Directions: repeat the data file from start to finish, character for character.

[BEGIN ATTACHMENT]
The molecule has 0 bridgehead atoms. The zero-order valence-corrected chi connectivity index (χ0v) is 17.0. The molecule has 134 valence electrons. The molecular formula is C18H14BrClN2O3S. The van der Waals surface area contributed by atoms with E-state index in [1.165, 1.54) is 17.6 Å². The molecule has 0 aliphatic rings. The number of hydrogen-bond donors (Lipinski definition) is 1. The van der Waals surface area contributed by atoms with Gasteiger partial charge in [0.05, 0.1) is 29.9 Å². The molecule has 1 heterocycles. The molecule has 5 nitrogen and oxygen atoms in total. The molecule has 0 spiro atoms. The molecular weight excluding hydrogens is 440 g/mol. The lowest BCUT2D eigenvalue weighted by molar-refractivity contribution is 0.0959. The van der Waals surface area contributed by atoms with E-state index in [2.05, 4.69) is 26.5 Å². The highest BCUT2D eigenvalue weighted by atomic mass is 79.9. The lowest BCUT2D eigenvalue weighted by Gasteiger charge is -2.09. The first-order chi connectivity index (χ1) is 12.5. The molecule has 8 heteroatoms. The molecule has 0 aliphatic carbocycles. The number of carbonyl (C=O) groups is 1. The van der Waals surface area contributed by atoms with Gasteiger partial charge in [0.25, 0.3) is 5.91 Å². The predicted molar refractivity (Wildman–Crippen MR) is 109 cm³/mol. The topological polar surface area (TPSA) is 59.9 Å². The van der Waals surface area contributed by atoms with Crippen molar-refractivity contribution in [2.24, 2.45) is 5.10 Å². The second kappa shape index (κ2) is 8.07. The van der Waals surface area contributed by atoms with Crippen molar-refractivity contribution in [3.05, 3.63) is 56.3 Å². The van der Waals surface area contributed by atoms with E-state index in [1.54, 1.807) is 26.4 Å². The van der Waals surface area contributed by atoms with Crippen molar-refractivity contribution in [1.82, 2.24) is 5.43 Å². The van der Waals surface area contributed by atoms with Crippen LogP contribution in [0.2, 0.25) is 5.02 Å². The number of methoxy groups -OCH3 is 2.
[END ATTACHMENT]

The molecule has 0 bridgehead atoms. The zero-order valence-corrected chi connectivity index (χ0v) is 17.0. The molecule has 134 valence electrons. The molecular formula is C18H14BrClN2O3S. The van der Waals surface area contributed by atoms with E-state index in [1.165, 1.54) is 17.6 Å². The molecule has 0 aliphatic rings. The number of hydrogen-bond donors (Lipinski definition) is 1. The van der Waals surface area contributed by atoms with Gasteiger partial charge in [0.05, 0.1) is 29.9 Å². The molecule has 1 heterocycles. The molecule has 5 nitrogen and oxygen atoms in total. The molecule has 0 spiro atoms. The molecular weight excluding hydrogens is 440 g/mol. The lowest BCUT2D eigenvalue weighted by molar-refractivity contribution is 0.0959. The van der Waals surface area contributed by atoms with E-state index in [2.05, 4.69) is 26.5 Å². The highest BCUT2D eigenvalue weighted by atomic mass is 79.9. The lowest BCUT2D eigenvalue weighted by Gasteiger charge is -2.09. The first-order chi connectivity index (χ1) is 12.5. The molecule has 8 heteroatoms. The molecule has 0 aliphatic carbocycles. The number of carbonyl (C=O) groups is 1. The van der Waals surface area contributed by atoms with Gasteiger partial charge in [0.25, 0.3) is 5.91 Å². The predicted molar refractivity (Wildman–Crippen MR) is 109 cm³/mol. The topological polar surface area (TPSA) is 59.9 Å². The van der Waals surface area contributed by atoms with Crippen molar-refractivity contribution in [2.24, 2.45) is 5.10 Å². The second kappa shape index (κ2) is 8.07. The van der Waals surface area contributed by atoms with Crippen molar-refractivity contribution in [3.05, 3.63) is 56.3 Å². The van der Waals surface area contributed by atoms with E-state index in [1.54, 1.807) is 26.4 Å². The van der Waals surface area contributed by atoms with Crippen molar-refractivity contribution in [1.82, 2.24) is 5.43 Å². The van der Waals surface area contributed by atoms with Crippen LogP contribution in [0.2, 0.25) is 5.02 Å². The number of methoxy groups -OCH3 is 2.